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Nagula Chavithi is a Hindu observance dedicated to Nagas or Snakes in Telugu culture. Nagula Chavithi 2016 date is November 3. Naagula Chaviti is observed on the fourth day after Diwali in Kartik month (October – November). It is mainly observed in Andhra Pradesh, Telangana and adjoining areas and on this day Nagas (Cobras) are worshipped. In many regions, it is a three day festival – Nagula Chavithi is followed by Naga Panchami and Naga Sashti on the following days. In 2016, the date of Nagula Chavithi is November 3 , Naga Panchami date is November 4 and Naga Sashti date is November 5.
The popular legend associated with Nagula Chavithi in Telugu Hindu culture suggests that on the day Lord Shiva drank the poison Halahala or Kalkuta to save the universe during the famous incident of Samudra Manthan.
Pujas and prayers are held in Naga temples across the state. People offer pujas near sacred spots associated with snakes like anthills, groves and other sacred spots. Stop the Practice of Feeding of Snakes during Festivals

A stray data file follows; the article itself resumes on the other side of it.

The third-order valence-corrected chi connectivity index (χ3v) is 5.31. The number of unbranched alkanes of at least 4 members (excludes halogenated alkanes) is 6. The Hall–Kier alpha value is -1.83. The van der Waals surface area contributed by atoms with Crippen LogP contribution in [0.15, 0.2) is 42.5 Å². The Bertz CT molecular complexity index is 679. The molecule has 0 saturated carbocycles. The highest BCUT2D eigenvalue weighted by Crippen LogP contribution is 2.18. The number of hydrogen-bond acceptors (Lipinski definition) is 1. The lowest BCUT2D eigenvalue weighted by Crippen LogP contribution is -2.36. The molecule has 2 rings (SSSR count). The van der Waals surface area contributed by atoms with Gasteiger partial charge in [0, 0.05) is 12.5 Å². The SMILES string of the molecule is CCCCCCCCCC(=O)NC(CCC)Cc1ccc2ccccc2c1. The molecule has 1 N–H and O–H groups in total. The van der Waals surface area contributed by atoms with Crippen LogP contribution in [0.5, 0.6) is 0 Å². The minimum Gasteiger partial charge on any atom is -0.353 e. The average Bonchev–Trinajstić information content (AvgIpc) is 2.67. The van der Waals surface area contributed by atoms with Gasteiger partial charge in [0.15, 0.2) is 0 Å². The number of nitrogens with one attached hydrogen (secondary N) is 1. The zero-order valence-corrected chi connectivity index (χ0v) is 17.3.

Nowadays, Nagula Chavithi day is noted for the notorious practice of offering milk and eggs to the snakes, especially cobras near snake pits. Snake charmers also bring cobras to villages and towns which are fed with milk by devotees. Such practices should not be encouraged as it leads to the death of snakes.
Snakes don’t drink milk but the practice has been encouraged by popular beliefs.
Worship of Nagas is a constant reminder to humans to live in harmony with Nature. And the ideal way to worship Nagas is by protecting the forests and grooves that are home of snakes and other animals.
Nagula Chavithi is observed on the fourth day after Deepavali Amavasya during Karthika masam. Nagula Chavithi is a festival to worship Nag Devatas (Serpent Gods) which is mainly observed by married women for the wellbeing of their children. Nagula Chavithi is a major festival in Andhra Pradesh and some parts of Karnataka.
It is believed that any Puja offered to snakes would reach to the serpent Gods. Hence people worship live snakes on the day as representative of serpents Gods who are revered and worshipped in Hinduism.